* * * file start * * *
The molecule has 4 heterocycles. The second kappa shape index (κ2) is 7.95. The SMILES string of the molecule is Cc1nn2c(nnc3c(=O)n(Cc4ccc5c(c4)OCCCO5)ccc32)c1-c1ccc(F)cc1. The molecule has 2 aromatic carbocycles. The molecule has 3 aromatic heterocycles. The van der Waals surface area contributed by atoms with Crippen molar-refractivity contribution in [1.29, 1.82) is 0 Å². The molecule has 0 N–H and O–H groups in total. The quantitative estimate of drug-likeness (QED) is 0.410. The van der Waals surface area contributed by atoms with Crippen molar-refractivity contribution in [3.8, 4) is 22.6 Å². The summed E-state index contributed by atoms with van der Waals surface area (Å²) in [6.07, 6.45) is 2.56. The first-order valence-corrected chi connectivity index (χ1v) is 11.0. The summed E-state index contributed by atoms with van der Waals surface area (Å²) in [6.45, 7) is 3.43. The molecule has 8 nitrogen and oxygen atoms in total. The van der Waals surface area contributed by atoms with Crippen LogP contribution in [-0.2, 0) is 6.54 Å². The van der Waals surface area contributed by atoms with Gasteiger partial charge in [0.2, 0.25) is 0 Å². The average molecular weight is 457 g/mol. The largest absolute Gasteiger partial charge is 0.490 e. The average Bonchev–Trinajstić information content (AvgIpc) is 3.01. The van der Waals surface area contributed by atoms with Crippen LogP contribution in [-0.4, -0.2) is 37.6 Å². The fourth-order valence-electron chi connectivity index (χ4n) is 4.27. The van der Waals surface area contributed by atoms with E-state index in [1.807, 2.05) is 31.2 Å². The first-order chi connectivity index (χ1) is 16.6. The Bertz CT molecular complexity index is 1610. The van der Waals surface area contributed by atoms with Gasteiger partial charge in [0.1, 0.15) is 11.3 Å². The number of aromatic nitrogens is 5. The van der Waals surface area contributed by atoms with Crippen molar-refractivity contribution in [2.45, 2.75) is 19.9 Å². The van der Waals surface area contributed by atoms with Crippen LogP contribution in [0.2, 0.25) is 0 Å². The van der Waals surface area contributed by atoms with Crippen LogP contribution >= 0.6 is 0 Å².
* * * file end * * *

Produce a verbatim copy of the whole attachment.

The molecule has 4 heterocycles. The second kappa shape index (κ2) is 7.95. The SMILES string of the molecule is Cc1nn2c(nnc3c(=O)n(Cc4ccc5c(c4)OCCCO5)ccc32)c1-c1ccc(F)cc1. The molecule has 2 aromatic carbocycles. The molecule has 3 aromatic heterocycles. The van der Waals surface area contributed by atoms with Crippen molar-refractivity contribution in [1.29, 1.82) is 0 Å². The molecule has 0 N–H and O–H groups in total. The quantitative estimate of drug-likeness (QED) is 0.410. The van der Waals surface area contributed by atoms with Crippen molar-refractivity contribution in [3.8, 4) is 22.6 Å². The summed E-state index contributed by atoms with van der Waals surface area (Å²) in [6.07, 6.45) is 2.56. The first-order valence-corrected chi connectivity index (χ1v) is 11.0. The summed E-state index contributed by atoms with van der Waals surface area (Å²) in [6.45, 7) is 3.43. The molecule has 8 nitrogen and oxygen atoms in total. The van der Waals surface area contributed by atoms with Crippen LogP contribution in [-0.2, 0) is 6.54 Å². The van der Waals surface area contributed by atoms with Gasteiger partial charge in [0.2, 0.25) is 0 Å². The average molecular weight is 457 g/mol. The largest absolute Gasteiger partial charge is 0.490 e. The average Bonchev–Trinajstić information content (AvgIpc) is 3.01. The van der Waals surface area contributed by atoms with Crippen LogP contribution in [-0.4, -0.2) is 37.6 Å². The fourth-order valence-electron chi connectivity index (χ4n) is 4.27. The van der Waals surface area contributed by atoms with E-state index in [1.807, 2.05) is 31.2 Å². The first-order chi connectivity index (χ1) is 16.6. The Bertz CT molecular complexity index is 1610. The van der Waals surface area contributed by atoms with Gasteiger partial charge in [0.1, 0.15) is 11.3 Å². The number of aromatic nitrogens is 5. The van der Waals surface area contributed by atoms with Crippen molar-refractivity contribution in [2.45, 2.75) is 19.9 Å². The van der Waals surface area contributed by atoms with Crippen LogP contribution in [0.2, 0.25) is 0 Å². The van der Waals surface area contributed by atoms with Crippen LogP contribution >= 0.6 is 0 Å².